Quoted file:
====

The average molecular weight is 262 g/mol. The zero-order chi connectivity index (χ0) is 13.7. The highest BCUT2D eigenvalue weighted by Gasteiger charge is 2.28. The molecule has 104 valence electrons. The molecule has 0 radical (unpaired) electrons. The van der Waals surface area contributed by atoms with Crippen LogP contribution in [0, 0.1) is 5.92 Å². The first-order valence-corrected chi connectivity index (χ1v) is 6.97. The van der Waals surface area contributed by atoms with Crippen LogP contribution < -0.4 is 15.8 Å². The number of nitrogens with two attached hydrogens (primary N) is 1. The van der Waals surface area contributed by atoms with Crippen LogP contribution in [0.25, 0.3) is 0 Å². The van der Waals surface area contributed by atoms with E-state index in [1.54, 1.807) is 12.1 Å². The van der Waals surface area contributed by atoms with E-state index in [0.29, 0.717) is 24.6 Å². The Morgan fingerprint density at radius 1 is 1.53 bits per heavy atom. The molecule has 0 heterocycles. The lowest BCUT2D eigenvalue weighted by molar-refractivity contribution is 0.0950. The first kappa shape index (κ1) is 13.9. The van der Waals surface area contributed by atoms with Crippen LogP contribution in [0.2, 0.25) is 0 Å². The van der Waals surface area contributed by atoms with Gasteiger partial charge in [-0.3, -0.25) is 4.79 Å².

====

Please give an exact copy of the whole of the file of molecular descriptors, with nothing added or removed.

The average molecular weight is 262 g/mol. The zero-order chi connectivity index (χ0) is 13.7. The highest BCUT2D eigenvalue weighted by Gasteiger charge is 2.28. The molecule has 104 valence electrons. The molecule has 0 radical (unpaired) electrons. The van der Waals surface area contributed by atoms with Crippen LogP contribution in [0, 0.1) is 5.92 Å². The first-order valence-corrected chi connectivity index (χ1v) is 6.97. The van der Waals surface area contributed by atoms with Crippen LogP contribution < -0.4 is 15.8 Å². The number of nitrogens with two attached hydrogens (primary N) is 1. The van der Waals surface area contributed by atoms with Crippen LogP contribution in [0.25, 0.3) is 0 Å². The van der Waals surface area contributed by atoms with E-state index in [1.54, 1.807) is 12.1 Å². The van der Waals surface area contributed by atoms with E-state index in [0.29, 0.717) is 24.6 Å². The Morgan fingerprint density at radius 1 is 1.53 bits per heavy atom. The molecule has 0 heterocycles. The lowest BCUT2D eigenvalue weighted by molar-refractivity contribution is 0.0950. The first kappa shape index (κ1) is 13.9. The van der Waals surface area contributed by atoms with Crippen LogP contribution in [0.2, 0.25) is 0 Å². The van der Waals surface area contributed by atoms with Gasteiger partial charge in [-0.3, -0.25) is 4.79 Å².